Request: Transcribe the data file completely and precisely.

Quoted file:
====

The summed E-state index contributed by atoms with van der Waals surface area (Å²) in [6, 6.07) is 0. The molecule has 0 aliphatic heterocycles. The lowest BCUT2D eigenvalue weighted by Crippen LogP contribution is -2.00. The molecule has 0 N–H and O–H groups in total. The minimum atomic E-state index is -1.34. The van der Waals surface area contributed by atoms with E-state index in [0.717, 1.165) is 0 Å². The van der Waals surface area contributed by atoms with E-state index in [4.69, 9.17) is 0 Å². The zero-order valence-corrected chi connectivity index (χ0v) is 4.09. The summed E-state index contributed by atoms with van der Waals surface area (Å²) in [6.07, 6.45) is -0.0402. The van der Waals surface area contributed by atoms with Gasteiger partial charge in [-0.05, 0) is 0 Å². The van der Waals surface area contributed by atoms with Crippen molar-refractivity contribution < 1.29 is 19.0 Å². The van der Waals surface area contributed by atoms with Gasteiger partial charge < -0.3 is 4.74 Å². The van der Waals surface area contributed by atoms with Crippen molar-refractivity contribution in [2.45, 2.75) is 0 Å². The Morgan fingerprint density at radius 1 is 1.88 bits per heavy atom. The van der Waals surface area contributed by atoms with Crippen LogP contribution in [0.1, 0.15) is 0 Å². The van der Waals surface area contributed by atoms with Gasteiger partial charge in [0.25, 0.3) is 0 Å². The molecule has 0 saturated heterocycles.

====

The summed E-state index contributed by atoms with van der Waals surface area (Å²) in [6, 6.07) is 0. The molecule has 0 aliphatic heterocycles. The lowest BCUT2D eigenvalue weighted by Crippen LogP contribution is -2.00. The molecule has 0 N–H and O–H groups in total. The minimum atomic E-state index is -1.34. The van der Waals surface area contributed by atoms with E-state index in [0.717, 1.165) is 0 Å². The van der Waals surface area contributed by atoms with E-state index in [4.69, 9.17) is 0 Å². The zero-order valence-corrected chi connectivity index (χ0v) is 4.09. The summed E-state index contributed by atoms with van der Waals surface area (Å²) in [6.07, 6.45) is -0.0402. The van der Waals surface area contributed by atoms with Gasteiger partial charge in [-0.05, 0) is 0 Å². The van der Waals surface area contributed by atoms with Crippen molar-refractivity contribution < 1.29 is 19.0 Å². The van der Waals surface area contributed by atoms with Gasteiger partial charge < -0.3 is 4.74 Å². The van der Waals surface area contributed by atoms with Crippen molar-refractivity contribution in [2.45, 2.75) is 0 Å². The Morgan fingerprint density at radius 1 is 1.88 bits per heavy atom. The van der Waals surface area contributed by atoms with Crippen LogP contribution in [0.1, 0.15) is 0 Å². The van der Waals surface area contributed by atoms with Gasteiger partial charge in [0.25, 0.3) is 0 Å². The molecule has 0 saturated heterocycles.